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The Art of Saying No
By Jackie Lapin

How many times have you said “yes” to someone when you really wanted to say “no!”

There are many reasons why people don’t speak up when they should, among them are:

  • Not wanting to hurt someone’s feeling
  • Not feeling confident or courageous enough to stand up for oneself
  • Feeling obligated or that you ”owe” something to someone
  • Not wanting to deal with the drama that comes from saying no to the asker
  • Feeling that someone else must know better than you
  • Being undecided or ambivalent, you let someone else make the decision
  • Feeling pressured, and afraid of the consequences if you decline
  • Feeling overwhelmed and it’s easier to yes than no
  • Your ego is out of control, and you say yes because you’re flattered

The result of saying yes, when one should say no, is that our society is filled with unhappy, overcommitted people, who are resentful, angry and often abused or taken-advantage of. You can begin to change the world by simply becoming one of those people who can say “no” in a way that speaks from your heart.

Saying no doesn’t have to be an unpleasant experience. If done consciously, it can easy, kind and thoughtful. You can spare the feelings of the asker and still be firm in your resolution to say “no.”

Here are some tips:

First, you must be firm. If you appear to waver, it will be an invitation for the asker to continue the pursuit. However, you can be firm without being harsh.

Second, be conscious of your tone of voice and choice of words. Think about how you would feel if you were being declined. Make your tone and choice of words respectful, inclusive and conscious of the person’s humanity. Be careful not to imply that your time is more important than theirs.

Third, be grateful and appreciative. Always express your gratitude in the beginning of your “no” statement. That demonstrates your acknowledgment of how important this is to other person.

Fourth, be kind. Let your own kindness be the shield of protection for you and your inviter. Allow kindness to connect you instead of divide you, even when you must disappoint the other person.

So how does one say “no” nicely?

Here are some phrases that you can use:

  • I’m so deeply grateful for your invitation, but I already have other commitments.
  • Thank you for considering me, but my energy is already overtaxed and I need the time to take care of myself.
  • Your friendship means a great deal to me, but I have to decline this time because there is just too much on my plate.
  • As much as I would like, I cannot be of assistance, but let me suggest someone who might be…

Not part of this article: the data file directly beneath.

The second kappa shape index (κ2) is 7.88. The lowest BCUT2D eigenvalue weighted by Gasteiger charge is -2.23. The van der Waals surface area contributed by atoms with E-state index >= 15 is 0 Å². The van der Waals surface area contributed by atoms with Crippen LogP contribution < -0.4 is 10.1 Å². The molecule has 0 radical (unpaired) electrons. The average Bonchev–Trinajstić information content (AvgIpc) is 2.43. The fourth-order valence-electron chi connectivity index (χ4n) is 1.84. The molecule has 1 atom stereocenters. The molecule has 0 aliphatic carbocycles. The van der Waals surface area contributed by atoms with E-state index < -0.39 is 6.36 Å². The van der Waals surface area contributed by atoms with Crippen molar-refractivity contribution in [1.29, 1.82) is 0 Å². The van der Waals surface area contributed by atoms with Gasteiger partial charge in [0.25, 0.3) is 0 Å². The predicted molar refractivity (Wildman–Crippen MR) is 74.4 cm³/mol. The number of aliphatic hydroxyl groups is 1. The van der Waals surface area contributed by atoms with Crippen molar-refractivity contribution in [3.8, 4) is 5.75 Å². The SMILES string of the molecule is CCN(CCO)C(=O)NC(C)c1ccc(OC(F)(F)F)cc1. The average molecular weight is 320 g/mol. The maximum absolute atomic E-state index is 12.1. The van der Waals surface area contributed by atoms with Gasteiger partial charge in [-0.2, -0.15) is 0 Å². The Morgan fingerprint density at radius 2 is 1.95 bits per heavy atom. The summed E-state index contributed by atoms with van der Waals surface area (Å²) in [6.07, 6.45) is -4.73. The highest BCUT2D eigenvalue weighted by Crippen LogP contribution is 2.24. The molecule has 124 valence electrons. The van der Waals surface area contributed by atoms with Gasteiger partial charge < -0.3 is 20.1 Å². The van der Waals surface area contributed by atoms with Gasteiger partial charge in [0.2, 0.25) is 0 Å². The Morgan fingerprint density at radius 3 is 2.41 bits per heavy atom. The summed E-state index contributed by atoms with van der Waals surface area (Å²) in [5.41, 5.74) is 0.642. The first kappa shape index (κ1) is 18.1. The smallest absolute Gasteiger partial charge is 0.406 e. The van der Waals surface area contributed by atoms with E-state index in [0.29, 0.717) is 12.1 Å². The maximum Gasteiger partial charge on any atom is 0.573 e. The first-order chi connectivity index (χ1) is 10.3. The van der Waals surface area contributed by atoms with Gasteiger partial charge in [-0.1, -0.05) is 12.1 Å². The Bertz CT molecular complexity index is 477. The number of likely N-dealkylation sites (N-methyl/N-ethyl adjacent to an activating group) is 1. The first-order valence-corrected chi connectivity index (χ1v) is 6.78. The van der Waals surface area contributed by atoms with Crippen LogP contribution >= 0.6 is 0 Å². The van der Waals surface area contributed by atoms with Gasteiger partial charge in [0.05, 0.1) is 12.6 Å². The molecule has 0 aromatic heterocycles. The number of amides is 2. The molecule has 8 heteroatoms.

• It is so kind of you to choose me for your (project, team, etc) and I know it will be successful under your leadership, but I just don’t have the time to give you, and that would be unfair to all of your other participants.
  • I so appreciate you asking and as much as I would like to, I am not able to do that now.
  • I thank you for including me, but this opportunity is just not right for me. It will take me away from other priorities that are more in keeping with my current direction.
  • In a perfect world, I would be delighted to be of help, but I just can’t give you the quality time you need at this point, so I have to kindly decline your request.
  • You know you mean a great deal to me, but I’m physically not up to the task.
  • know that I have helped in the past, I am so glad that I could, but I have less time available now, so I appreciate your understanding when I must decline this time.
  • It is so nice of you to ask me and I’m truly touched (honored is another good word), but my family has to come first, so I cannot help at this time.
  • I know this means a lot to you, and I will lend my moral support, but more I cannot give at this time.
  • I am so deeply grateful for your offer of help, but this is something I must do myself.
  • I know that you would like me to be your sounding board, and I so appreciate your trust in me. However, as your friend, I want the best for you and I think that you would find greater benefit in sharing your worries with a counselor who is far more skilled than I in helping you to find peace of mind.

Feel free to mix and match one opening with a different closing in each of these phrases, to find just the right way to say “no” to whatever circumstances present themselves.
What is important is to stick to your guns! Don’t allow pressure, guilt, obligation or your general “niceness” to suck you in against your true desire to resist. And there is no need to explain yourself beyond the point of saying “no.” If you do, you open the door for your asker to debate and find holes in your reasoning. Just simply repeat again your gracious declining statement until it is clearly heard and your asker gives up!

You owe it to yourself to perfect the art of saying “no.” Your life belongs to you. It is within your control and you should spend your time as you see fit. We all have tremendous demands on us, but choose carefully which demands you want to fulfill so that you stay emotionally, spiritually and physically strong and healthy.